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Documents filtered by: Recipient="United States Senate" AND Period="Washington Presidency"
Results 1-10 of 217 sorted by editorial placement
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May it please the honourable Gentlemen of the Senate to peruse the following thoughts dictated by humanity & love of my Country. A few minutes since I told General Knox I wished to be sent against the Indians as soon as possible, & that I knew some of the Senate allso wished it. General Knox replyed then lett them send you I am your friend. Therefore Gentlemen, I hope you will be pleased to...
The Petition of John Macpherson most respectfully Sheweth That his attachment to and desire to serve this Country has been the cause of his loosing an independent fortune by the Revolution. Therefore he begs liberty to relate the following facts, viz. That he has enriched North America more than any man of his station ever did, as he took more prizes in the French War than any other person...
The Memorial and Petition of Sundry Merchants engaged in Commerce previous to the late Revolution Humbly Sheweth. That your Memorialists chearfully concurred with their Fellow–citizens from the year 1774 in such measures as were deemed necessary to oppose the Claim of Great Britain over America, to Secure its Independence and to Establish the blessings of Liberty and the happiness now enjoyed...
The Humble Petition of us the undersigning Citizens of the united States who are now Languishing prisoners at Algiers— Humbly Sheweth that we youre petitioner’s had the misfortune of being Captured nearly Seven years ago by Cruisers belonging to the Regency of Algiers while we were navigateing Vessels belonging to Citizens of the united States. that we were flattered for a Considerable time...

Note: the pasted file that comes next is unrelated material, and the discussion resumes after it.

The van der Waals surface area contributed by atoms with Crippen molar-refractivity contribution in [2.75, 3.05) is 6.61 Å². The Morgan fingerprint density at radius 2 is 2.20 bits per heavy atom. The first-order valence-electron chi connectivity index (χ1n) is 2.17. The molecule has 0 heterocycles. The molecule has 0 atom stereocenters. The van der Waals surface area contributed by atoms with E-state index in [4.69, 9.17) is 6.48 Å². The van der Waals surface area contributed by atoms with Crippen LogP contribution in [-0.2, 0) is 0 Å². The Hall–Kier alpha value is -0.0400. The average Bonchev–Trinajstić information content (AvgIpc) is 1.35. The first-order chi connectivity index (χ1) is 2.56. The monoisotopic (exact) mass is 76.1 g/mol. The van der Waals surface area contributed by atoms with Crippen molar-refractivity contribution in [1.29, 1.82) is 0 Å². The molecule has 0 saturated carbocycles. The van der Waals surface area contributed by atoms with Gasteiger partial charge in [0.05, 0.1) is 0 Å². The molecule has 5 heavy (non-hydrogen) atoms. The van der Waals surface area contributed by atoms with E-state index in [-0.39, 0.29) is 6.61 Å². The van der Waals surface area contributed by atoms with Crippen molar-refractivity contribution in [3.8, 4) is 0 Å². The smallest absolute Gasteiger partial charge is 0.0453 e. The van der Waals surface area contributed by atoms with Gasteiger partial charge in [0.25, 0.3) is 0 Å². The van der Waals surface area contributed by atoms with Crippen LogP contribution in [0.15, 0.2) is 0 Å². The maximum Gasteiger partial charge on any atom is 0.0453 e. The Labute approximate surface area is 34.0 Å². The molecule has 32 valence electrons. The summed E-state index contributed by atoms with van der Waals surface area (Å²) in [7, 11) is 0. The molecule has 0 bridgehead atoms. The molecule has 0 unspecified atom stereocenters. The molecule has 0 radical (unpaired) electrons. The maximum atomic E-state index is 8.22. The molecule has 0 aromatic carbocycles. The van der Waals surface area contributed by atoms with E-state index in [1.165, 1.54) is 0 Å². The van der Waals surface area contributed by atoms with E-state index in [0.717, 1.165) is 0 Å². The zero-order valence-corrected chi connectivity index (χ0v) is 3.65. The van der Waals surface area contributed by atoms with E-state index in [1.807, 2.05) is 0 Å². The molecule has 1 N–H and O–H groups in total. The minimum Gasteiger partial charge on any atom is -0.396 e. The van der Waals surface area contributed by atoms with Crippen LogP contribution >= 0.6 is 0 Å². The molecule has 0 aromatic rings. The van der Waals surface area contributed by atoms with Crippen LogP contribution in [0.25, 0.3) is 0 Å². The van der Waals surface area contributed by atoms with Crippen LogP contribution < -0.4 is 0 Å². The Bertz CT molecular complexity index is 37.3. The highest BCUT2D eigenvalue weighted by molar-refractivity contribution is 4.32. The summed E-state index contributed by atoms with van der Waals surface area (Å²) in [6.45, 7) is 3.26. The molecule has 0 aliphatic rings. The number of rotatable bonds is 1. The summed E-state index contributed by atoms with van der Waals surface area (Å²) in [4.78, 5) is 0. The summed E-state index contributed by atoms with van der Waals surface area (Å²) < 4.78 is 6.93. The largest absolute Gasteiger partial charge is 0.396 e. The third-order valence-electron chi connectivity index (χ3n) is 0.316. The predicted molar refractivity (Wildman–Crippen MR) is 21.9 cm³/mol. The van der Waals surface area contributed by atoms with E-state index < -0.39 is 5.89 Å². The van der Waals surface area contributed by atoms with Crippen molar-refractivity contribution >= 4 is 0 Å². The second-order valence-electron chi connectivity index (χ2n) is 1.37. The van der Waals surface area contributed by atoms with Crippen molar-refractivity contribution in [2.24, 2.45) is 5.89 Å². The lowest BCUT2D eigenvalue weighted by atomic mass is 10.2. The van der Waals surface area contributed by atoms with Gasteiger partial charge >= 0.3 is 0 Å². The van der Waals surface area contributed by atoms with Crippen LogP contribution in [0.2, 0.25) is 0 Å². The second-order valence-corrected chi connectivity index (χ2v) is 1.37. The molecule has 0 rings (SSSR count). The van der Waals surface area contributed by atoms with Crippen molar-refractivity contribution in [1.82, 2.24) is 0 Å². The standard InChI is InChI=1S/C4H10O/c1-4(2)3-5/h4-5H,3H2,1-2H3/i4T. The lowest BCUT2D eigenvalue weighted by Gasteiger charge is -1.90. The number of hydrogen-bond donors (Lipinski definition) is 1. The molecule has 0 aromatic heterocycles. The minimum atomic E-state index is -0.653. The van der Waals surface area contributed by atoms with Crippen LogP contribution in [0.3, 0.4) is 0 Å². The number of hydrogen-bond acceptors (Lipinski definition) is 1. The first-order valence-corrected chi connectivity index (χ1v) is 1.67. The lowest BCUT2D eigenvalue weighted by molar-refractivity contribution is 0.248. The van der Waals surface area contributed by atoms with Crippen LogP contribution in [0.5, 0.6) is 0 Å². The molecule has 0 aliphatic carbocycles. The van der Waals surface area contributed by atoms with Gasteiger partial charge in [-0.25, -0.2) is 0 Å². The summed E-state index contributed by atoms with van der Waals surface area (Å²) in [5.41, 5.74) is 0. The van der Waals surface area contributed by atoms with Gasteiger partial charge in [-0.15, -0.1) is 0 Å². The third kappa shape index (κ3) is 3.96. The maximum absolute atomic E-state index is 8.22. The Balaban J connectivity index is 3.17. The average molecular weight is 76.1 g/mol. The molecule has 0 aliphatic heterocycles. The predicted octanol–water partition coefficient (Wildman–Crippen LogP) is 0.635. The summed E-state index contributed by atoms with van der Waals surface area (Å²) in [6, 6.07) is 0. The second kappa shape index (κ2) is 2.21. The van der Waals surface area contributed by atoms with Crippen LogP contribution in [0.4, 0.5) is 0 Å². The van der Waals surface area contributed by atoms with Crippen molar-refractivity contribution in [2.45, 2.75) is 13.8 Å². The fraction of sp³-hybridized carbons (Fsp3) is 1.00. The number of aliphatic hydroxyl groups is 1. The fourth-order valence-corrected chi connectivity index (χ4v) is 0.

The Petition of the Subscribers, Merchants residing in Charleston, in the State of South Carolina, humbly sheweth, That by an act pass’d at the third Session of Congress, to regulate processes, in the Courts of the United States, “It is enacted that the same mode of proceedings shall be had, & the same fees exacted in each State respectively as are now us’d, or allow’d in the supreme courts of...
The Memorial of the Officers in behalf of themselves and the Non–Commissioned Officers and Privates of the late Army of the United States now Residents in South Carolina,— Sheweth Your Memorialists happy in seeing their Country possessed of Peace, and flourishing under a respectable Constitution, presume to come forward and to lay before your Honorable House, such of their Grievances as can...
The Petition of the Directors of the Library Company of Philadelphia and of the Trustees of the Loganian Library Respectfully Sheweth That annual importations of Books are necessary for the use of the respective institutions committed to their care which by the present revenue Laws of the United States are subject to the same Duties as those imported for sale. That whatever promotes the...
The Petition of Jacob Milligan Sheweth— That at the commencement of Hostilities between Great Britain and America, your Petitioner entered as a Lieutenant on board the Ship Prosper belonging to the State of South Carolina, and continued on board untill ordered to Sullivans Island where he remained during the Seige after which your Petitioner went a Cruizing against the Enemy. That in the year...
The Secretary of the Treasury to whom was referred the petition of Elisha Bennett, by an order of the Senate of the 20th. of November 1792, thereupon Respectfully Reports That the claim of the Petitioner is one, to the adjustment of which the power of the Treasury is competent. That it has been rejected at the Auditors Office for the following reasons— The only paper in that Office relating to...
The Secretary of the Treasury to whom was referred by the Senate the petition of Barent I Staats respectfully reports thereupon as follows— The claim of the petitioner appears to be one of those, for the due consideration and adjustment of which, provision is made by the Act passed the 12th. of February 1793 relative to claims against the United States not barred by any act of Limitation, and...